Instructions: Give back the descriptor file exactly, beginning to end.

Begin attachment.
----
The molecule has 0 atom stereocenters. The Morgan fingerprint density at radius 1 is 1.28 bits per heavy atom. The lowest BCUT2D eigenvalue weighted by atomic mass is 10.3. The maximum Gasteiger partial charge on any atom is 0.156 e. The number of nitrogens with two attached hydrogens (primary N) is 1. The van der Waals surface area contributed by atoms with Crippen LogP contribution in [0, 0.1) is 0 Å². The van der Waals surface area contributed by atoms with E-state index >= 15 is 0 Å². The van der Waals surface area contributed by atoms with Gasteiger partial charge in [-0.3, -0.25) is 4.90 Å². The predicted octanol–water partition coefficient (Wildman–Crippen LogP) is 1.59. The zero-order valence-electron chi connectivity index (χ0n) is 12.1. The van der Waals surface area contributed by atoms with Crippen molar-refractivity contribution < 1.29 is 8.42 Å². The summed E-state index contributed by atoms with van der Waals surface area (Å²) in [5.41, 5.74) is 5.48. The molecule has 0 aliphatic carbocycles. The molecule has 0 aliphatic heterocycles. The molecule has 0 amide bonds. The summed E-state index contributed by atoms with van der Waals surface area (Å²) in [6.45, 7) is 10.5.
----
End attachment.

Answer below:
The molecule has 0 atom stereocenters. The Morgan fingerprint density at radius 1 is 1.28 bits per heavy atom. The lowest BCUT2D eigenvalue weighted by atomic mass is 10.3. The maximum Gasteiger partial charge on any atom is 0.156 e. The number of nitrogens with two attached hydrogens (primary N) is 1. The van der Waals surface area contributed by atoms with Crippen LogP contribution in [0, 0.1) is 0 Å². The van der Waals surface area contributed by atoms with E-state index >= 15 is 0 Å². The van der Waals surface area contributed by atoms with Gasteiger partial charge in [-0.3, -0.25) is 4.90 Å². The predicted octanol–water partition coefficient (Wildman–Crippen LogP) is 1.59. The zero-order valence-electron chi connectivity index (χ0n) is 12.1. The van der Waals surface area contributed by atoms with Crippen molar-refractivity contribution < 1.29 is 8.42 Å². The summed E-state index contributed by atoms with van der Waals surface area (Å²) in [5.41, 5.74) is 5.48. The molecule has 0 aliphatic carbocycles. The molecule has 0 aliphatic heterocycles. The molecule has 0 amide bonds. The summed E-state index contributed by atoms with van der Waals surface area (Å²) in [6.45, 7) is 10.5.